Prison governor bans inmate and offender labels in favour of first names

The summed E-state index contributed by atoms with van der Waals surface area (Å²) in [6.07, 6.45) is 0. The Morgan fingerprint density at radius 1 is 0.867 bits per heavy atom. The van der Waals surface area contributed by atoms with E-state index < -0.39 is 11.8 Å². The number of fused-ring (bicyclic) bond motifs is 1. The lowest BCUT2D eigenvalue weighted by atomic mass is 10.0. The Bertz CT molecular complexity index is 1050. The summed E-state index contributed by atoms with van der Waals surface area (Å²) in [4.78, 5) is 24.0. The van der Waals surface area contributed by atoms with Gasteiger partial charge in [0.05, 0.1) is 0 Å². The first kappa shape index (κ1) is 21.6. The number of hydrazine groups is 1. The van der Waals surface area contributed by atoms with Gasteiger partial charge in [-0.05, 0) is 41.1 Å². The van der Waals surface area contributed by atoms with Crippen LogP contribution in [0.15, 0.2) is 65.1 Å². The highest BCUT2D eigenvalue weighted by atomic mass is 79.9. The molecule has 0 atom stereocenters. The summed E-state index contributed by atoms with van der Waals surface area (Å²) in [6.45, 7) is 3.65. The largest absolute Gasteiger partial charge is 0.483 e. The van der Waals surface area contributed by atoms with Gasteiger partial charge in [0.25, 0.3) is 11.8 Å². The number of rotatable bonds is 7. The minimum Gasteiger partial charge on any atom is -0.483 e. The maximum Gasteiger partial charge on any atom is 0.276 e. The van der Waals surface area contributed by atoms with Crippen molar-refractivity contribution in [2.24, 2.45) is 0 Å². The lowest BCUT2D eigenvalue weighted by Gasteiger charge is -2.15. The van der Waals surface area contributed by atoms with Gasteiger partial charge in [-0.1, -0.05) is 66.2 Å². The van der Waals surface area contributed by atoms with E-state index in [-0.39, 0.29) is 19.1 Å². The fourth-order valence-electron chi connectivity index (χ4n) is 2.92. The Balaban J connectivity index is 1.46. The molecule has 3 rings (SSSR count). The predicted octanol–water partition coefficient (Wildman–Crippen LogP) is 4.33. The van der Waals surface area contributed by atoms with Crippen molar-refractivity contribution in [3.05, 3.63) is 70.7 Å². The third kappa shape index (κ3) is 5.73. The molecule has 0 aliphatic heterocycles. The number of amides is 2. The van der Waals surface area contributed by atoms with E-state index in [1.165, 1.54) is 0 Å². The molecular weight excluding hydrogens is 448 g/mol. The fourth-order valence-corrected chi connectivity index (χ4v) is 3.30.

The decision to ban prison guards from using the terms ‘inmate’ or ‘offender’ and to use their first names has been branded ‘disgraceful and unacceptable’ by officials. The governor of HM Prison in Maidstone Kent has ordered that prisoners should not be called inmates or offenders because it “defines them”.Announcing the move governor Judith Feline said: “Yes, they’ve committed an offence, that’s why they’re in prison, but we’re trying to move toward something else.”If you work with people in custody to make life as normal as possible, they’re more likely to leave as a law abiding citizen.”The governor said prisoners used to be called by their surname but now everyone in HMP Maidstone, including prison officers and Ms Feline herself will be referred to by their first name. The move however has prompted a backlash from the Prison Officers Associate (POA) who said the decision shows a lack willingness to tackle more important problems in prisons, while forcing officers to treat inmates with a higher level of respect than they receive. Dave Cook, the POA Maidstone representative, said the rule change was “unacceptable”. “I am disgusted HMP Maidstone is focusing on how they address prisoners instead of more important matters like the safety of officers and the violence we experience. It’s clear to see safety is not high on their agenda,” he said. Want the best of The Telegraph direct to your email and WhatsApp? Sign up to our free twice-daily  Front Page newsletter and new  audio briefings. Mr Cook said staff in the prison will be forced to address inmates “with a level of respect they themselves do not receive”.“Sorry they’re not residents, they’re prisoners. It’s not a hotel. They’re not there by choice and to call them anything else would be misleading. We’ve been calling them prisoners for decades,” Mr Cook told The Telegraph.  “The fact is our prisons are suffering from a high level of violence and drugs because of a lack of control. It’s disgraceful. That’s where management’s attention should be going.”The directive follows a similar policy change in North Sea Camp last year when staff were directed to call inmates “residents”.Ms Feline, who took over as governor of Maidstone Prison in April told the Kent Messenger: “Prison is a very artificial environment, you’re told what to do and when to do it every day, but it’s important to treat people as human beings and model the right behaviour.”HMP Maidstone is a prison for foreign nationals. Around 600 inmates are detained there.